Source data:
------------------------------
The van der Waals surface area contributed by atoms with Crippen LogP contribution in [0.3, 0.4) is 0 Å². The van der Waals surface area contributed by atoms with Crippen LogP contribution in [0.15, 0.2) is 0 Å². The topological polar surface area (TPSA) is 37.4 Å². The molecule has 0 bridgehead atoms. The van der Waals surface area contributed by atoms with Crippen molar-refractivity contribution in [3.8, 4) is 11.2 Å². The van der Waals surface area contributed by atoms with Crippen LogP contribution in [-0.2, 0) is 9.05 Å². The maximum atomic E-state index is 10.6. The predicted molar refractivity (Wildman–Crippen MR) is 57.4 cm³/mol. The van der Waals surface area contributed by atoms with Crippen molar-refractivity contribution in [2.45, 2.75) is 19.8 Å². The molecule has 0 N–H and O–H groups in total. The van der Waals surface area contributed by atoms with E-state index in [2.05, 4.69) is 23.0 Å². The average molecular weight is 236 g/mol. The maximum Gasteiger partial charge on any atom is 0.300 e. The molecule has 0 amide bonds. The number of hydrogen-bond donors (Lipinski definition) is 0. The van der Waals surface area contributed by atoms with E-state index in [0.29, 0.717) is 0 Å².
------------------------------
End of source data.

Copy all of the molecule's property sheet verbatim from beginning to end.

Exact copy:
The van der Waals surface area contributed by atoms with Crippen LogP contribution in [0.3, 0.4) is 0 Å². The van der Waals surface area contributed by atoms with Crippen LogP contribution in [0.15, 0.2) is 0 Å². The topological polar surface area (TPSA) is 37.4 Å². The molecule has 0 bridgehead atoms. The van der Waals surface area contributed by atoms with Crippen molar-refractivity contribution in [3.8, 4) is 11.2 Å². The van der Waals surface area contributed by atoms with Crippen LogP contribution in [-0.2, 0) is 9.05 Å². The maximum atomic E-state index is 10.6. The predicted molar refractivity (Wildman–Crippen MR) is 57.4 cm³/mol. The van der Waals surface area contributed by atoms with Crippen molar-refractivity contribution in [2.45, 2.75) is 19.8 Å². The molecule has 0 N–H and O–H groups in total. The van der Waals surface area contributed by atoms with E-state index in [2.05, 4.69) is 23.0 Å². The average molecular weight is 236 g/mol. The maximum Gasteiger partial charge on any atom is 0.300 e. The molecule has 0 amide bonds. The number of hydrogen-bond donors (Lipinski definition) is 0. The van der Waals surface area contributed by atoms with E-state index in [0.29, 0.717) is 0 Å².